Keeping the rule of 5 feet at maturity in mind, there are lots of beautiful options and different types of roses that look gorgeous in containers!
Miniature roses are an obvious choice, and they will surprise you with how quickly they’ll fill your chosen pot with blooms. My favorites are ‘Pretty Polly Lavender’ and ‘Candy Sunblaze’.
I actually prefer the look of hybrid teas in containers rather than in-ground. Many of them have a v-shape and bare legged canes that look a bit awkward in the garden, but just right as a potted specimen plant. I love the bright cheeriness of ‘Julia Child’ and the elegant, delectably scented ‘Pope John Paul II’.
Groundcover roses are a perfect choice, and will drape charmingly out of the container. You can even try them in hanging baskets! ‘Apricot Drift’ fills pots beautifully and is a total bloom machine. ‘Flower Carpet Pink Supreme’ has beautiful double blooms and quick growth.
I’m a huge sucker for bushy, floriferous shrub roses, especially those with old-fashioned English-style blooms. Thankfully, many love growing in pots! Try the radiant warmth of ‘Roald Dahl’ or smoky red ‘Cinco de Mayo’.
Standard Roses have been grafted and pruned to look like a small rose tree. They are particularly elegant in containers and add a formal look. These will need at least 10-15 gallon pots to support their roots and additional height. Check out the standard forms of stunning multicolored rose varieties ‘Peace’ or the velvety and moody violet ‘Ebb Tide’.
Choose the Right Container
Don’t choose a container purely based on aesthetics. I love the look of classic terracotta pots, but they crack in my freezing winters. Here are some guidelines for choosing the best container for your new rose:
In general, the largest container you can accommodate, the better. The old advice that you should only move plants to a pot one size up has since been refuted in more recent studies.
While roses can last for a while in their one-to-2-gallon nursery pot, I always transplant into 5-gallon pots, at minimum. This prevents my roses from becoming rootbound and needing frequent up-potting.
Larger roses and standards should do well in 10-gallon pots for many years. For the largest roses and climbers, you’ll need to plan on a permanent location and use a half-barrel or 15 gallon pot. These will be too large to move, so make sure you’re ready to provide winter protection.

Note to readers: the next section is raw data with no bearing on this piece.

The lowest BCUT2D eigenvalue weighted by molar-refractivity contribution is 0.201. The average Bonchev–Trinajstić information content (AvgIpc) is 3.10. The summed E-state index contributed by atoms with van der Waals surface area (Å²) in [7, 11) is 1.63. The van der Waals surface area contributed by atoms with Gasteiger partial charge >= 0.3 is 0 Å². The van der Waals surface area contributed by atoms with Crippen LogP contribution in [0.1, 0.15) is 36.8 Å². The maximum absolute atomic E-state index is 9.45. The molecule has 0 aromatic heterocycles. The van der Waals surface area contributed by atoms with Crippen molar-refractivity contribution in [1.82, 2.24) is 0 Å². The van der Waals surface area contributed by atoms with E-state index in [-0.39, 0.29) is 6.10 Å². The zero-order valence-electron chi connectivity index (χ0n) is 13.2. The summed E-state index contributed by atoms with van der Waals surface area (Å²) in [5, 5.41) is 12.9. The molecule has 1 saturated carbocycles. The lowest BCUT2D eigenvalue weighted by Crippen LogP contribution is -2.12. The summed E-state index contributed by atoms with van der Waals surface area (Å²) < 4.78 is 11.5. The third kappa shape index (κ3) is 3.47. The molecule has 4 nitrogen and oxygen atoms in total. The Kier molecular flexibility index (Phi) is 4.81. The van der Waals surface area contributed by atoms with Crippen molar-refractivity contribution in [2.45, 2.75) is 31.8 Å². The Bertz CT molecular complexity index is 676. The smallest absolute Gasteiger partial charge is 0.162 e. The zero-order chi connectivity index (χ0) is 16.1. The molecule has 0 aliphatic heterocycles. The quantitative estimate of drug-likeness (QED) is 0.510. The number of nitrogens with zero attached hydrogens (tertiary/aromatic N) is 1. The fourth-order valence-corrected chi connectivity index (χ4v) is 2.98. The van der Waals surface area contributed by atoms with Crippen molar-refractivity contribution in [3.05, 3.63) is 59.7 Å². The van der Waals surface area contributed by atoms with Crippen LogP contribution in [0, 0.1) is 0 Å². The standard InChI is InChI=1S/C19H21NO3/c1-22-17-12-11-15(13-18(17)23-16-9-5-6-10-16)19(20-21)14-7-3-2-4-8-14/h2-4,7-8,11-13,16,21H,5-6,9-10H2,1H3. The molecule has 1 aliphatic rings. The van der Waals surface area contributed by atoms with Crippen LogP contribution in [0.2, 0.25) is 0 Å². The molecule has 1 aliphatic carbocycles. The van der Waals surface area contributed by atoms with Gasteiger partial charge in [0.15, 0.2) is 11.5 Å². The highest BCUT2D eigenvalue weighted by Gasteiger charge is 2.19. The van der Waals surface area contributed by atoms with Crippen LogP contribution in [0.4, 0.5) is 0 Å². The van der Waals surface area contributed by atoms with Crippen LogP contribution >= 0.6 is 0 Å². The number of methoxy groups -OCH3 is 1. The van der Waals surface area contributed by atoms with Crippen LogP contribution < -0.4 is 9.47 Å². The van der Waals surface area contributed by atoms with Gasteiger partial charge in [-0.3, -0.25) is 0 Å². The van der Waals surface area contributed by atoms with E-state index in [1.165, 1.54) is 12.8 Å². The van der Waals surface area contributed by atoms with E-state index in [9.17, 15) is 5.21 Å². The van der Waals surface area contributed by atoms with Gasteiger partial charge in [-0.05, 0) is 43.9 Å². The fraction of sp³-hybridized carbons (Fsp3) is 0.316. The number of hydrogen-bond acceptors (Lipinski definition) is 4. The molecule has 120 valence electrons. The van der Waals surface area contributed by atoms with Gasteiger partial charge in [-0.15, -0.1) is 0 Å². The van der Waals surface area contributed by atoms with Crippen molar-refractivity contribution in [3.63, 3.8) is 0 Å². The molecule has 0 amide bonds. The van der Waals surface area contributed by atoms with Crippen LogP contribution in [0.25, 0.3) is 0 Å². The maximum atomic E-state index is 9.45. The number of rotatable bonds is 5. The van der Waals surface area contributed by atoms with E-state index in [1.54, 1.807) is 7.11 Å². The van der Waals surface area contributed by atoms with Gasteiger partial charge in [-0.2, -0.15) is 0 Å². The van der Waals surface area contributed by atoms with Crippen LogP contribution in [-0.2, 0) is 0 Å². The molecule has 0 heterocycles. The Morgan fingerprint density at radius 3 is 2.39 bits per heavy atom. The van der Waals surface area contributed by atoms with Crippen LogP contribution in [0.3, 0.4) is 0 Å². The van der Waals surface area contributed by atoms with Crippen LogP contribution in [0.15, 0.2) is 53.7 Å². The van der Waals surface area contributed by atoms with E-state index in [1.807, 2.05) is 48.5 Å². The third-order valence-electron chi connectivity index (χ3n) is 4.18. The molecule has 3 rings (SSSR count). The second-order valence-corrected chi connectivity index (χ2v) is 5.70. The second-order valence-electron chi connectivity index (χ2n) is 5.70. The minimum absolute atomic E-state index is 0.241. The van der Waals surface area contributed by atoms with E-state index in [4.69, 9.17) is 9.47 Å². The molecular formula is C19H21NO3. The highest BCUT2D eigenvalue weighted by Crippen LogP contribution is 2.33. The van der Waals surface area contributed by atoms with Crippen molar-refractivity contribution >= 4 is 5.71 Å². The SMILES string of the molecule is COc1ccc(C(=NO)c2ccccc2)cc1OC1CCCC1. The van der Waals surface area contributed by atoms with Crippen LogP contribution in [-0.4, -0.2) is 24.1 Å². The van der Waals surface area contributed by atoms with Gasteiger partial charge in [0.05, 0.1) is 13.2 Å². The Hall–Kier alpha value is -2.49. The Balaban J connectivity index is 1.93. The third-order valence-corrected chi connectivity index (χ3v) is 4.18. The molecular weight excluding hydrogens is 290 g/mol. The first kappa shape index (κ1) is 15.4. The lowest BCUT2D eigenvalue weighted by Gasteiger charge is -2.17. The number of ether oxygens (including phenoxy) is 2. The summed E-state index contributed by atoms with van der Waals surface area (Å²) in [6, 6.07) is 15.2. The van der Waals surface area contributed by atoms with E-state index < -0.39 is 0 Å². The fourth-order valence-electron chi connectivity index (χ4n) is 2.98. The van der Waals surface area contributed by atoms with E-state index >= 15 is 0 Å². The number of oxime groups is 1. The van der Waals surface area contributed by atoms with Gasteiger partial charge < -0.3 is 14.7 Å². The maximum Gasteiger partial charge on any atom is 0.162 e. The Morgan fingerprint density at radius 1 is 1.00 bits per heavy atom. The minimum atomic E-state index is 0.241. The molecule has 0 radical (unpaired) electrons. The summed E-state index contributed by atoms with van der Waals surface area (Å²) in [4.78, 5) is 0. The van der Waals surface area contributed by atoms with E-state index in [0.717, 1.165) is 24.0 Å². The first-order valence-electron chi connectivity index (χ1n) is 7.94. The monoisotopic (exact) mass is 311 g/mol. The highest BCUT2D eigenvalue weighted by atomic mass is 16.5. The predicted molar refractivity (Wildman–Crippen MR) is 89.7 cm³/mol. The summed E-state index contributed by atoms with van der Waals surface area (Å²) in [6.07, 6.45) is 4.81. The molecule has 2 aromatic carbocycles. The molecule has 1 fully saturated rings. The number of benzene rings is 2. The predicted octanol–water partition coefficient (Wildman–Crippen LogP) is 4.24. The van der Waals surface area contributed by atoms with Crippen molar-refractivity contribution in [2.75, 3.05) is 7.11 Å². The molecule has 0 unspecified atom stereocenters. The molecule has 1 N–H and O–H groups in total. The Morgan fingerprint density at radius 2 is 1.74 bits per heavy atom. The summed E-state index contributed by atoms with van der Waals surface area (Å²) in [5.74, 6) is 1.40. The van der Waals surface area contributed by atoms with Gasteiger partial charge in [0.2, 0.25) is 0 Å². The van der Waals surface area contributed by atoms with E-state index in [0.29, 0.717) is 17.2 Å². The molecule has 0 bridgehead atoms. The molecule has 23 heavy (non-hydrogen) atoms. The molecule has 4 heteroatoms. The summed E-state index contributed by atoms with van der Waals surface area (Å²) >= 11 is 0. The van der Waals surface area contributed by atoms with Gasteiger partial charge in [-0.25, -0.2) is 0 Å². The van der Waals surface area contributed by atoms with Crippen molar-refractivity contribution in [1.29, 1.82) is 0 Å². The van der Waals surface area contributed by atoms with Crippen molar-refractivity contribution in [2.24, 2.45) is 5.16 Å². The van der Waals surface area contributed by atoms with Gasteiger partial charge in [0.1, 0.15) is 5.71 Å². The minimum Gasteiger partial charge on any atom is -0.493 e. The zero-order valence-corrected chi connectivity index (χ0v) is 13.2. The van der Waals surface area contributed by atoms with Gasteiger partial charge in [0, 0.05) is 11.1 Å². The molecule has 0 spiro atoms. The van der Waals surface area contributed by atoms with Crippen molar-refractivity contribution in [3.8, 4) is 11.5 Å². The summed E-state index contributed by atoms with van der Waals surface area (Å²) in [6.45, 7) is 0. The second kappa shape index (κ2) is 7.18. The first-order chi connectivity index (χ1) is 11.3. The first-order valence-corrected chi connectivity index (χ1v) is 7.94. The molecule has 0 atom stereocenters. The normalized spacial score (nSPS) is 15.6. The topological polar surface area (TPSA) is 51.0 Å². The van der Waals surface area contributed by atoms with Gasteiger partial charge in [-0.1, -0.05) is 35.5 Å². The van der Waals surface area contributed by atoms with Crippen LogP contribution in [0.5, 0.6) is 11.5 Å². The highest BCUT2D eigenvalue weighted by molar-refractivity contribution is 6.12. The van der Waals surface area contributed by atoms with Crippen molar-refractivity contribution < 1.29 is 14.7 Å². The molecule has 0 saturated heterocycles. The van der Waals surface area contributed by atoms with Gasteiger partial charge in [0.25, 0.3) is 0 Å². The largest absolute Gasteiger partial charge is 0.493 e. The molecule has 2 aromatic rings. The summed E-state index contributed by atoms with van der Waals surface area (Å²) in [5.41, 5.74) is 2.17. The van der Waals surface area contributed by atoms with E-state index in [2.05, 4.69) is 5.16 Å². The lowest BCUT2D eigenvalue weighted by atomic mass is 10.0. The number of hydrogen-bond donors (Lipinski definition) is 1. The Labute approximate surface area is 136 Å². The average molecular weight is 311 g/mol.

Type of Pot
Your primary concern after pot size is drainage. Roses do not like to sit in soggy soil. If water has nowhere to go, you’ll create a mini-swamp that suffocates your rose and leads to rotted roots. Make sure any pot you choose has holes in the bottom for water to run out or add them yourself.
Next is pot material. Terracotta pots allow roots to breathe and look timeless. They are excellent choices for growers in mild climates. Clay and terracotta are attractive and durable in many conditions, but they allow for faster evaporation and may need watered more often.
I have very cold winters, and learned the hard way that terracotta doesn’t cut it. Fiberglass, wood, and concrete work well for me. Plastic containers are inexpensive and hold water well, but aren’t as durable.
If you live in a hot climate, plastic planters work well. They retain moisture and require less frequent watering. However, you want to avoid dark colors that hold heat and bake the roots.
Choose the Right Location
One of the best parts of growing in pots is the flexibility to move them wherever you’d like. Like all roses, container-grown roses need a minimum of 6 hours of bright, direct sunlight. Sunny patios are ideal. Light-colored roses can sometimes scorch on hot afternoons, so a location with sunny mornings and dappled afternoon shade is usually best.
Also consider growth habit and design. Shrub roses can grow quite wide and bushy, so give them adequate space for airflow. Climbers need vertical space and a trellis or obelisk. You can put roses next to a bench or patio set to perfume your gatherings, or welcome guests with roses by the front door. This is the fun part! If you don’t like the look, you can move your containers.
Some gardeners like to place their largest potted roses, like standards, on the ground in their garden. If you do this, consider cutting out the bottom of the pot so the roots can extend into the ground over time, resulting in a healthier, less constrained rose.
Pick the Right Soil
I prefer a rich, light potting soil that contains some perlite for drainage. Some experts use a soiless mix in pots, but I find that potting soil works great, and needs fewer amendments.